WCI Karen Spencer Head Shot 2015bw.jpg

Karen Spencer

The Humanitarian

 

Karen Spencer

Making Change Happen

Social Entrepreneur
Founder of Whole Child International

Karen Spencer is one of the most widely respected social entrepreneurs on this planet. The founder of Whole Child International and one of People Magazine’s “25 Women Changing the World,” Karen and her organization are making a significant impact on the health and well-being of children around the world. How did she get here? And what can we learn from her success? In inspiring, authentic talks she shares the story of Whole Child International and reveals her hands-on strategies for making change happen.

Karen Spencer founded Whole Child International in 2004 when, as a single mother of two, she discovered an absence of services to address the social-emotional well-being of children living in orphanages. For the past 15 years, she has led an international team to improve systems of care, advocate and influence policy, and conduct related research. She has provided the vision and strategic direction for the organization’s growth, with a passion for systems change, sustainability, scalability, research, and third-party evaluation. The organization’s scope has expanded to reach an even broader group of vulnerable children, while retaining the original focus on emotional well-being. 

Karen is co-author of articles published in the peer-reviewed Infant Mental Health Journal and Perspectives in Infant Mental Health. In 2010, His Holiness the 14th Dalai Lama came to Los Angeles, especially to lend his personal support to Whole Child. In 2015, Karen was elected an Ashoka Fellow for identifying and filling a gap in care for orphans and vulnerable children. In 2016, she was made a Fellow at the University of Northampton in the United Kingdom. In 2017, People Magazine named her one of “25 Women Changing the World.”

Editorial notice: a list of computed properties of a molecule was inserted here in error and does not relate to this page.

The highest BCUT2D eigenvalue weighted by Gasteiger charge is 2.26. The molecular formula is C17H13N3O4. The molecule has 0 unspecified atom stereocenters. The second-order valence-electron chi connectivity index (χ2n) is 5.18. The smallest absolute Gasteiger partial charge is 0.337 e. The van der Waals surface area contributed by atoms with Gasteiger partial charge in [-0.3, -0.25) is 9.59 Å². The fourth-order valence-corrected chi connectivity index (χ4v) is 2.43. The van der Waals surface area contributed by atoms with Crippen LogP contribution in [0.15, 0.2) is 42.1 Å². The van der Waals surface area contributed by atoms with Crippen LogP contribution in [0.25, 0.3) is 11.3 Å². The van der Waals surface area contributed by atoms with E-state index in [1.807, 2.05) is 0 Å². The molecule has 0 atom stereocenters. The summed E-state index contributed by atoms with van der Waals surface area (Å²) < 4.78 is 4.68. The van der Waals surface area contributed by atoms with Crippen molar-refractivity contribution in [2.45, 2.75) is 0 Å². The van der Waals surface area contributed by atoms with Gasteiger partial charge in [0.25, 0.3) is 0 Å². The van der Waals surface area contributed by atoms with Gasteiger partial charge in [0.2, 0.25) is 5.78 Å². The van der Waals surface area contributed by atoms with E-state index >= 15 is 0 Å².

Topics

Embracing the F Word: Why Failure is Essential to Success

“Don’t be afraid to fail,” says Karen Spencer. “If you embrace the fact that it’s going to happen, with a willingness to learn from it, that’s how you can be successful.” 

As the founder of Whole Child International, which works with orphanages in developing countries to improve cognitive and physical development of children worldwide, Karenand her organization have experienced a lot of bumps in the road. From massive, project-collapsing issues to minor day-to-day process missteps, every organization can relate to the occasional failure—but, as Karen says, it’s how you embrace failure that takes you from average to excellent. It’s how you take responsibility every time something goes wrong. It’s how you maintain confidence in your ideas, but hold them lightly. If your organization commits to learning from failures and mistakes, you’ll set yourself up for greatness.

In this passionate, practical talk, Karen weaves together stories from Whole Child with hands-on examples and strategies your organization can take home and implement today.

Better Together: The Fundamental Power of Human Relationships 

As a young mother, Karen Spencer felt deeply connected to her children, and could see the positive impact this intimate relationship was having on their well-being. But deep down, she knew that not all children around the world were feeling the same kind of connection—especially children in institutions and orphanages.

Whole Child International was born with a very specific mission in mind: to improve the physical and emotional health of children using relationship-centred care. It is not unusual for children in institutions to have 70-80 caregivers, all of them emotionally disconnected, by their fifth birthday. Whole Child works with institutions to train caregivers, change government policy, and enact major change.

In this powerful talk, Karen presents the research that led her to understand and employ the power of relationships and connection. She tells the story of Whole Child, but also speaks broadly about relationships in society and how we all need to find more connection in our daily lives. If you care about living longer, she says, getting to know the checkout clerk at your grocery store is probably more important than going to the gym. This is an essential talk for any audience looking for inspiration, connection, and a positive outlook on the future of humanity.

Contact us to learn how Karen can craft a talk for your audience.

 
It’s up to us to create a culture where failure is embraced.
— Karen Spencer